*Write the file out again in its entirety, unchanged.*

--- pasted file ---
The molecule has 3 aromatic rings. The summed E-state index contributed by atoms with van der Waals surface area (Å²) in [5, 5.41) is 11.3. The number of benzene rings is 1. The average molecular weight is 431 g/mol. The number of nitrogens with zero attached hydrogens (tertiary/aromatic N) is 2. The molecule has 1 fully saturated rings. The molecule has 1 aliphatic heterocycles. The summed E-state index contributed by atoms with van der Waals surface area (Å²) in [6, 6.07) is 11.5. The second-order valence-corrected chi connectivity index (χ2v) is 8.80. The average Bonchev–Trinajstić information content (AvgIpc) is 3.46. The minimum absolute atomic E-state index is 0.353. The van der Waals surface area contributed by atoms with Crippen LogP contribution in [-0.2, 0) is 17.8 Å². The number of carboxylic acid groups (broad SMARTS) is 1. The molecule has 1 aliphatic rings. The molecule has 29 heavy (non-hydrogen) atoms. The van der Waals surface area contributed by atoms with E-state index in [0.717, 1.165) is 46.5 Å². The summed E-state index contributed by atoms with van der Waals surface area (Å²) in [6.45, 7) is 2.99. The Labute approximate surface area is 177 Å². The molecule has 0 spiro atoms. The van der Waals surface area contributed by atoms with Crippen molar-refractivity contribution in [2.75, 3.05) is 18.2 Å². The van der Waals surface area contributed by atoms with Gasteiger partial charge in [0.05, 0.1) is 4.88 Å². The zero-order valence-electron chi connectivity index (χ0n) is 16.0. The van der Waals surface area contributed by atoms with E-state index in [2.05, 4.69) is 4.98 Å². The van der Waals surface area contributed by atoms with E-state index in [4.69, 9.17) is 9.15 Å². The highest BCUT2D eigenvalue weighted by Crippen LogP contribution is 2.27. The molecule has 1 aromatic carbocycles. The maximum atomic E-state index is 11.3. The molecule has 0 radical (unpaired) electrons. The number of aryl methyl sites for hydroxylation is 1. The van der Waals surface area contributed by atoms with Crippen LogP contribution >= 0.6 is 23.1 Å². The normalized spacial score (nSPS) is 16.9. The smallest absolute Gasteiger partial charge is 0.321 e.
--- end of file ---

The molecule has 3 aromatic rings. The summed E-state index contributed by atoms with van der Waals surface area (Å²) in [5, 5.41) is 11.3. The number of benzene rings is 1. The average molecular weight is 431 g/mol. The number of nitrogens with zero attached hydrogens (tertiary/aromatic N) is 2. The molecule has 1 fully saturated rings. The molecule has 1 aliphatic heterocycles. The summed E-state index contributed by atoms with van der Waals surface area (Å²) in [6, 6.07) is 11.5. The second-order valence-corrected chi connectivity index (χ2v) is 8.80. The average Bonchev–Trinajstić information content (AvgIpc) is 3.46. The minimum absolute atomic E-state index is 0.353. The van der Waals surface area contributed by atoms with Crippen LogP contribution in [-0.2, 0) is 17.8 Å². The number of carboxylic acid groups (broad SMARTS) is 1. The molecule has 1 aliphatic rings. The molecule has 29 heavy (non-hydrogen) atoms. The van der Waals surface area contributed by atoms with E-state index in [0.717, 1.165) is 46.5 Å². The summed E-state index contributed by atoms with van der Waals surface area (Å²) in [6.45, 7) is 2.99. The Labute approximate surface area is 177 Å². The molecule has 0 spiro atoms. The van der Waals surface area contributed by atoms with Crippen molar-refractivity contribution in [2.75, 3.05) is 18.2 Å². The van der Waals surface area contributed by atoms with Gasteiger partial charge in [0.05, 0.1) is 4.88 Å². The zero-order valence-electron chi connectivity index (χ0n) is 16.0. The van der Waals surface area contributed by atoms with E-state index in [2.05, 4.69) is 4.98 Å². The van der Waals surface area contributed by atoms with E-state index in [4.69, 9.17) is 9.15 Å². The highest BCUT2D eigenvalue weighted by Crippen LogP contribution is 2.27. The molecule has 1 aromatic carbocycles. The maximum atomic E-state index is 11.3. The molecule has 0 radical (unpaired) electrons. The number of aryl methyl sites for hydroxylation is 1. The van der Waals surface area contributed by atoms with Crippen LogP contribution >= 0.6 is 23.1 Å². The normalized spacial score (nSPS) is 16.9. The smallest absolute Gasteiger partial charge is 0.321 e.